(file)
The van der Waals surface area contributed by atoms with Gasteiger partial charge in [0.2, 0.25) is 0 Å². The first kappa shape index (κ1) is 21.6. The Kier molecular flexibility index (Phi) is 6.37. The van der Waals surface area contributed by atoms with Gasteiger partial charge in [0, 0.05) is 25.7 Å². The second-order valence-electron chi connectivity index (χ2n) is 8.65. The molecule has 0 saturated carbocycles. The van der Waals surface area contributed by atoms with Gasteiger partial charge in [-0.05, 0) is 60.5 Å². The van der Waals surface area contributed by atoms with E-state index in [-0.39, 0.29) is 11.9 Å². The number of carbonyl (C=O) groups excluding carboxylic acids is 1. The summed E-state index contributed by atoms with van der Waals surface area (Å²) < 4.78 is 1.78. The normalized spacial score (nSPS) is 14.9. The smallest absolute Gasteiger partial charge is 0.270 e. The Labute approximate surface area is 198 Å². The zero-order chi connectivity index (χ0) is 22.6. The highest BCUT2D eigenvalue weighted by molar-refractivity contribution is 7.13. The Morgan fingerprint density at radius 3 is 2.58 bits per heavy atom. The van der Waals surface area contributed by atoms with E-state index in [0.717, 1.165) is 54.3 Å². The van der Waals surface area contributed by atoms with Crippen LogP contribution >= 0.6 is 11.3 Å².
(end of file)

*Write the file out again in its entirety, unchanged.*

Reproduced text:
The van der Waals surface area contributed by atoms with Gasteiger partial charge in [0.2, 0.25) is 0 Å². The first kappa shape index (κ1) is 21.6. The Kier molecular flexibility index (Phi) is 6.37. The van der Waals surface area contributed by atoms with Gasteiger partial charge in [0, 0.05) is 25.7 Å². The second-order valence-electron chi connectivity index (χ2n) is 8.65. The molecule has 0 saturated carbocycles. The van der Waals surface area contributed by atoms with Gasteiger partial charge in [-0.05, 0) is 60.5 Å². The van der Waals surface area contributed by atoms with E-state index in [-0.39, 0.29) is 11.9 Å². The number of carbonyl (C=O) groups excluding carboxylic acids is 1. The summed E-state index contributed by atoms with van der Waals surface area (Å²) < 4.78 is 1.78. The normalized spacial score (nSPS) is 14.9. The smallest absolute Gasteiger partial charge is 0.270 e. The Labute approximate surface area is 198 Å². The zero-order chi connectivity index (χ0) is 22.6. The highest BCUT2D eigenvalue weighted by molar-refractivity contribution is 7.13. The Morgan fingerprint density at radius 3 is 2.58 bits per heavy atom. The van der Waals surface area contributed by atoms with E-state index in [0.717, 1.165) is 54.3 Å². The van der Waals surface area contributed by atoms with Crippen LogP contribution >= 0.6 is 11.3 Å².